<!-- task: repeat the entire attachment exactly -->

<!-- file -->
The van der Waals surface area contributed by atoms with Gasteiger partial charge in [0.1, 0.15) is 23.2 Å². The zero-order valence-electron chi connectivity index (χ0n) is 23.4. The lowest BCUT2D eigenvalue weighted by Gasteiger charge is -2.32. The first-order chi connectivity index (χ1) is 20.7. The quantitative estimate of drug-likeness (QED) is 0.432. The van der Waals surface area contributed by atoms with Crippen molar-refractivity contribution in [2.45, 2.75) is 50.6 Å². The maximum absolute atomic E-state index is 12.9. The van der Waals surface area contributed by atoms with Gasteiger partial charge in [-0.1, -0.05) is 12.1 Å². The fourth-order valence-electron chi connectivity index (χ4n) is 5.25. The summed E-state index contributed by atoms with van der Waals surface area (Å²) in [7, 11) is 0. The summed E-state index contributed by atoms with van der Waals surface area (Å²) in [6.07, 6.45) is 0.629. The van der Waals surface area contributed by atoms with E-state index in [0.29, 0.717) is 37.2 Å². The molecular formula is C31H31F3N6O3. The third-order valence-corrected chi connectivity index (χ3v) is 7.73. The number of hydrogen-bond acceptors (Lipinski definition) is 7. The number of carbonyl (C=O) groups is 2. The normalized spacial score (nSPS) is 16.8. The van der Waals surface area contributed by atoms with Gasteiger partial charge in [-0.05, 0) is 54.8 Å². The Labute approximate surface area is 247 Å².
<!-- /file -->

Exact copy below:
The van der Waals surface area contributed by atoms with Gasteiger partial charge in [0.1, 0.15) is 23.2 Å². The zero-order valence-electron chi connectivity index (χ0n) is 23.4. The lowest BCUT2D eigenvalue weighted by Gasteiger charge is -2.32. The first-order chi connectivity index (χ1) is 20.7. The quantitative estimate of drug-likeness (QED) is 0.432. The van der Waals surface area contributed by atoms with Crippen molar-refractivity contribution in [2.45, 2.75) is 50.6 Å². The maximum absolute atomic E-state index is 12.9. The van der Waals surface area contributed by atoms with Gasteiger partial charge in [-0.1, -0.05) is 12.1 Å². The fourth-order valence-electron chi connectivity index (χ4n) is 5.25. The summed E-state index contributed by atoms with van der Waals surface area (Å²) in [7, 11) is 0. The summed E-state index contributed by atoms with van der Waals surface area (Å²) in [6.07, 6.45) is 0.629. The van der Waals surface area contributed by atoms with E-state index in [0.29, 0.717) is 37.2 Å². The molecular formula is C31H31F3N6O3. The third-order valence-corrected chi connectivity index (χ3v) is 7.73. The number of hydrogen-bond acceptors (Lipinski definition) is 7. The number of carbonyl (C=O) groups is 2. The normalized spacial score (nSPS) is 16.8. The van der Waals surface area contributed by atoms with Gasteiger partial charge in [-0.05, 0) is 54.8 Å². The Labute approximate surface area is 247 Å².